Earlier this week we wrote that Duke University researchers discovered that spinal anesthesia (epidurals) can be given to women during C-sections in low-resource settings in Ghana. Now, there is even more good news regarding women in Africa who are in need of emergency C-sections during high-risk deliveries.
Vanderbilt University Medical Center (VUMC), Kenya’s AIC Kijabe Hospital, a 260-bed complex, composed of a 230-bed main hospital, a 30-bed orthopedic and rehabilitation children’s hospital, and the Kenya-based Center for Public Health and Development recently received a $2.6 million grant from the GE Foundation and the Clinton Global Initiative to improve surgical safety by advancing anesthesia and obstetrics surgery team training and coordination.
The grant will help women who live in remote Western Kenya.
“This new funding will help us continue our push to develop and evaluate solutions that can speed improvement of anesthesiology and surgical safety in underserved regions more generally,” said Mark Newton, M.D., associate clinical professor of Anesthesiology, director of Vanderbilt International Anesthesia and an investigator for Vanderbilt’s part in the grant.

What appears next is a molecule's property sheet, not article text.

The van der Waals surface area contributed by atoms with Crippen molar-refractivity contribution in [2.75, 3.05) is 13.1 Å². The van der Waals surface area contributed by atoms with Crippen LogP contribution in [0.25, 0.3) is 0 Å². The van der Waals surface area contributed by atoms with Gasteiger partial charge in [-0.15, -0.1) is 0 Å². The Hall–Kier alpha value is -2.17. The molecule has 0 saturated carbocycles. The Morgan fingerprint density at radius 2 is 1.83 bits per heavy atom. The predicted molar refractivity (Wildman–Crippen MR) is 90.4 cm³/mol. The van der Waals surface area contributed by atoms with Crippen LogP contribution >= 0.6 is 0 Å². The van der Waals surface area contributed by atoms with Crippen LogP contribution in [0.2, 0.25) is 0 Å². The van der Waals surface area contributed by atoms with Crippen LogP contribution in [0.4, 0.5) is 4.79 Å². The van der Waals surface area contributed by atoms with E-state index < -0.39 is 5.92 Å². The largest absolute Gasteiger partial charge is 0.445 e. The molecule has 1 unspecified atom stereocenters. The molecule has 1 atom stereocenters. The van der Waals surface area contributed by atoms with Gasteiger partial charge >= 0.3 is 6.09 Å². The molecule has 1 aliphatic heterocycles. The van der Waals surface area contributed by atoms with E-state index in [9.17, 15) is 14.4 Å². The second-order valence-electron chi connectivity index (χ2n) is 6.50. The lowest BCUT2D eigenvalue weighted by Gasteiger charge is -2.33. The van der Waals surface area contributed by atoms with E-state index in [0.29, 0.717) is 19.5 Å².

The grant will fund 25 new Kenyan anesthesia providers, development of a mobile patient simulation program for team training in rural hospitals and a focus on obstetrical emergencies.
“The goal isn’t to provide care and then leave — we’re there to train Kenyans,” said another investigator on the grant, Matthew McEvoy, M.D., associate professor of Anesthesiology and vice-chair for Educational Affairs in the department.
“More of our faculty will be able to visit Kenya to provide training, and they’ll return in subsequent years to provide follow-up. And we’ll be hiring as many locals as possible to assist the effort,” McEvoy said.